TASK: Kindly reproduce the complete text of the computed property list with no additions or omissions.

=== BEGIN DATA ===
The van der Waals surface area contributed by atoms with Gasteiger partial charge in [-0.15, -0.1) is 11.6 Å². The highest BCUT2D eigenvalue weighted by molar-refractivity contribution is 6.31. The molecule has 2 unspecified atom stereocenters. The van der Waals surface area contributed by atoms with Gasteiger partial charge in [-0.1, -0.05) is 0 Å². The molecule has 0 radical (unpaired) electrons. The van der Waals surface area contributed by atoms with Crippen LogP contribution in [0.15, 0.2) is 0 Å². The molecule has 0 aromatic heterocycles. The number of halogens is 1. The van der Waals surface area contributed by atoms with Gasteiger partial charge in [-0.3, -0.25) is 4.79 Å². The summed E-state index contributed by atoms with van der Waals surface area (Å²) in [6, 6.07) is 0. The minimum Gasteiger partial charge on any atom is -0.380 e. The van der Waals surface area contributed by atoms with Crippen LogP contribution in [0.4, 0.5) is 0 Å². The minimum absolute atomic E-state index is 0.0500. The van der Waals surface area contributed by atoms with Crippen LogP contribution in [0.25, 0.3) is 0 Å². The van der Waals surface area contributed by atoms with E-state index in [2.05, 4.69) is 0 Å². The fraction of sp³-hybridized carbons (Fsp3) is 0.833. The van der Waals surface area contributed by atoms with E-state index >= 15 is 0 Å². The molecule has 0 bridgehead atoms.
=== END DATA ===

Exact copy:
The van der Waals surface area contributed by atoms with Gasteiger partial charge in [-0.15, -0.1) is 11.6 Å². The highest BCUT2D eigenvalue weighted by molar-refractivity contribution is 6.31. The molecule has 2 unspecified atom stereocenters. The van der Waals surface area contributed by atoms with Gasteiger partial charge in [-0.1, -0.05) is 0 Å². The molecule has 0 radical (unpaired) electrons. The van der Waals surface area contributed by atoms with Crippen LogP contribution in [0.15, 0.2) is 0 Å². The molecule has 0 aromatic heterocycles. The number of halogens is 1. The van der Waals surface area contributed by atoms with Gasteiger partial charge in [-0.3, -0.25) is 4.79 Å². The summed E-state index contributed by atoms with van der Waals surface area (Å²) in [6, 6.07) is 0. The minimum Gasteiger partial charge on any atom is -0.380 e. The van der Waals surface area contributed by atoms with Crippen LogP contribution in [0.4, 0.5) is 0 Å². The minimum absolute atomic E-state index is 0.0500. The van der Waals surface area contributed by atoms with Crippen LogP contribution in [0.25, 0.3) is 0 Å². The van der Waals surface area contributed by atoms with E-state index in [2.05, 4.69) is 0 Å². The fraction of sp³-hybridized carbons (Fsp3) is 0.833. The van der Waals surface area contributed by atoms with E-state index >= 15 is 0 Å². The molecule has 0 bridgehead atoms.